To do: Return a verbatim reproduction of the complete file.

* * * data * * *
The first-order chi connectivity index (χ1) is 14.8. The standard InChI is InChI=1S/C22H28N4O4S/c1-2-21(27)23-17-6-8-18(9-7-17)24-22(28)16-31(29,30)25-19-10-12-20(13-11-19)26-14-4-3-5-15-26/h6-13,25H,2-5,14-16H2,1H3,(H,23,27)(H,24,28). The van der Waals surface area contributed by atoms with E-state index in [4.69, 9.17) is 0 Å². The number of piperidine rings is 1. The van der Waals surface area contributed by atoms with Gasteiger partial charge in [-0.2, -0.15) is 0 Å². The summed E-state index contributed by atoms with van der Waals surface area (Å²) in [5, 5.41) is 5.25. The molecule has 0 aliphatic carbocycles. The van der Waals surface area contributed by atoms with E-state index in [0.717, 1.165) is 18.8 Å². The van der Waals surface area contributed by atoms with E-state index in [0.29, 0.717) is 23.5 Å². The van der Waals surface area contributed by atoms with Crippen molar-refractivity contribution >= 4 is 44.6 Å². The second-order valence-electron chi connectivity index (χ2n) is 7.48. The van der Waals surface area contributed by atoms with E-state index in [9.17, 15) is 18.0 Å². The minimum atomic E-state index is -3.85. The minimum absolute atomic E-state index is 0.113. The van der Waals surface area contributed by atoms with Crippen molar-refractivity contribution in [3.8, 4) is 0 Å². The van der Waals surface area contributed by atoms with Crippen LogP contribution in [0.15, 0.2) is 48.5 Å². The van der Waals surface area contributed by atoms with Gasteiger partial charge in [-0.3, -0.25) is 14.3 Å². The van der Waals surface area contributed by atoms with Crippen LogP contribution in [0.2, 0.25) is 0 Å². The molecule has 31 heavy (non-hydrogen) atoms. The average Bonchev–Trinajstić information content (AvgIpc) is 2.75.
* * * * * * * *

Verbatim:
The first-order chi connectivity index (χ1) is 14.8. The standard InChI is InChI=1S/C22H28N4O4S/c1-2-21(27)23-17-6-8-18(9-7-17)24-22(28)16-31(29,30)25-19-10-12-20(13-11-19)26-14-4-3-5-15-26/h6-13,25H,2-5,14-16H2,1H3,(H,23,27)(H,24,28). The van der Waals surface area contributed by atoms with E-state index in [4.69, 9.17) is 0 Å². The number of piperidine rings is 1. The van der Waals surface area contributed by atoms with Gasteiger partial charge in [-0.2, -0.15) is 0 Å². The summed E-state index contributed by atoms with van der Waals surface area (Å²) in [5, 5.41) is 5.25. The molecule has 0 aliphatic carbocycles. The van der Waals surface area contributed by atoms with E-state index in [0.717, 1.165) is 18.8 Å². The van der Waals surface area contributed by atoms with E-state index in [0.29, 0.717) is 23.5 Å². The van der Waals surface area contributed by atoms with Crippen molar-refractivity contribution >= 4 is 44.6 Å². The second-order valence-electron chi connectivity index (χ2n) is 7.48. The van der Waals surface area contributed by atoms with E-state index in [9.17, 15) is 18.0 Å². The minimum atomic E-state index is -3.85. The minimum absolute atomic E-state index is 0.113. The van der Waals surface area contributed by atoms with Crippen molar-refractivity contribution in [3.8, 4) is 0 Å². The van der Waals surface area contributed by atoms with Crippen LogP contribution in [0.15, 0.2) is 48.5 Å². The van der Waals surface area contributed by atoms with Gasteiger partial charge in [-0.3, -0.25) is 14.3 Å². The van der Waals surface area contributed by atoms with Crippen LogP contribution in [0.2, 0.25) is 0 Å². The molecule has 31 heavy (non-hydrogen) atoms. The average Bonchev–Trinajstić information content (AvgIpc) is 2.75.